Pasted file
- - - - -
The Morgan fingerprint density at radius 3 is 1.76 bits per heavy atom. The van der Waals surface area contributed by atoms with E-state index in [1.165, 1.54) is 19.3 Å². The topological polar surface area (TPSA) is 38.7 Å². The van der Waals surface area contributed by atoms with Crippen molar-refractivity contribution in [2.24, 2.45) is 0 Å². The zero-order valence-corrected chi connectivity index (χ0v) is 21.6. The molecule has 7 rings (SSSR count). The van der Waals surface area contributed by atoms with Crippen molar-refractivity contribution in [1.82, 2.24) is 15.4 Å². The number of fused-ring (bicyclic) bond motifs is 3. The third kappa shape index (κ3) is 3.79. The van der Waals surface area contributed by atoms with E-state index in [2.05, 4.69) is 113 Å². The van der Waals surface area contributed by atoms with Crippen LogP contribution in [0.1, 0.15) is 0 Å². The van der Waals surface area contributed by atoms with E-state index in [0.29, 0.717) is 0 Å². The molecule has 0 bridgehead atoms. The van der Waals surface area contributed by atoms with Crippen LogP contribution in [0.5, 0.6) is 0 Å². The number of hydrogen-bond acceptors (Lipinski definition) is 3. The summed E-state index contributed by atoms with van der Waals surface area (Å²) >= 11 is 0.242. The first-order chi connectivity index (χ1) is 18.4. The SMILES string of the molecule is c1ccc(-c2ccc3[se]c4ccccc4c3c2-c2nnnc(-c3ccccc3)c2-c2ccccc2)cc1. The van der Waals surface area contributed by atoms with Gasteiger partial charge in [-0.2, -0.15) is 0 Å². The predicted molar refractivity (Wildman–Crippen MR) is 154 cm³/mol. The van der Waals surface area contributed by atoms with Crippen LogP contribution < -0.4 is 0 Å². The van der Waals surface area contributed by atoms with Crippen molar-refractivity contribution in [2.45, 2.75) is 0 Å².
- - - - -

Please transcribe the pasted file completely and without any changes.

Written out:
The Morgan fingerprint density at radius 3 is 1.76 bits per heavy atom. The van der Waals surface area contributed by atoms with E-state index in [1.165, 1.54) is 19.3 Å². The topological polar surface area (TPSA) is 38.7 Å². The van der Waals surface area contributed by atoms with Crippen molar-refractivity contribution in [2.24, 2.45) is 0 Å². The zero-order valence-corrected chi connectivity index (χ0v) is 21.6. The molecule has 7 rings (SSSR count). The van der Waals surface area contributed by atoms with Crippen molar-refractivity contribution in [1.82, 2.24) is 15.4 Å². The number of fused-ring (bicyclic) bond motifs is 3. The third kappa shape index (κ3) is 3.79. The van der Waals surface area contributed by atoms with E-state index in [2.05, 4.69) is 113 Å². The van der Waals surface area contributed by atoms with Crippen LogP contribution in [0.1, 0.15) is 0 Å². The van der Waals surface area contributed by atoms with E-state index in [0.29, 0.717) is 0 Å². The molecule has 0 bridgehead atoms. The van der Waals surface area contributed by atoms with Crippen LogP contribution in [0.5, 0.6) is 0 Å². The number of hydrogen-bond acceptors (Lipinski definition) is 3. The summed E-state index contributed by atoms with van der Waals surface area (Å²) >= 11 is 0.242. The first-order chi connectivity index (χ1) is 18.4. The SMILES string of the molecule is c1ccc(-c2ccc3[se]c4ccccc4c3c2-c2nnnc(-c3ccccc3)c2-c2ccccc2)cc1. The van der Waals surface area contributed by atoms with Gasteiger partial charge in [-0.2, -0.15) is 0 Å². The predicted molar refractivity (Wildman–Crippen MR) is 154 cm³/mol. The van der Waals surface area contributed by atoms with Crippen LogP contribution < -0.4 is 0 Å². The van der Waals surface area contributed by atoms with Crippen molar-refractivity contribution in [2.45, 2.75) is 0 Å².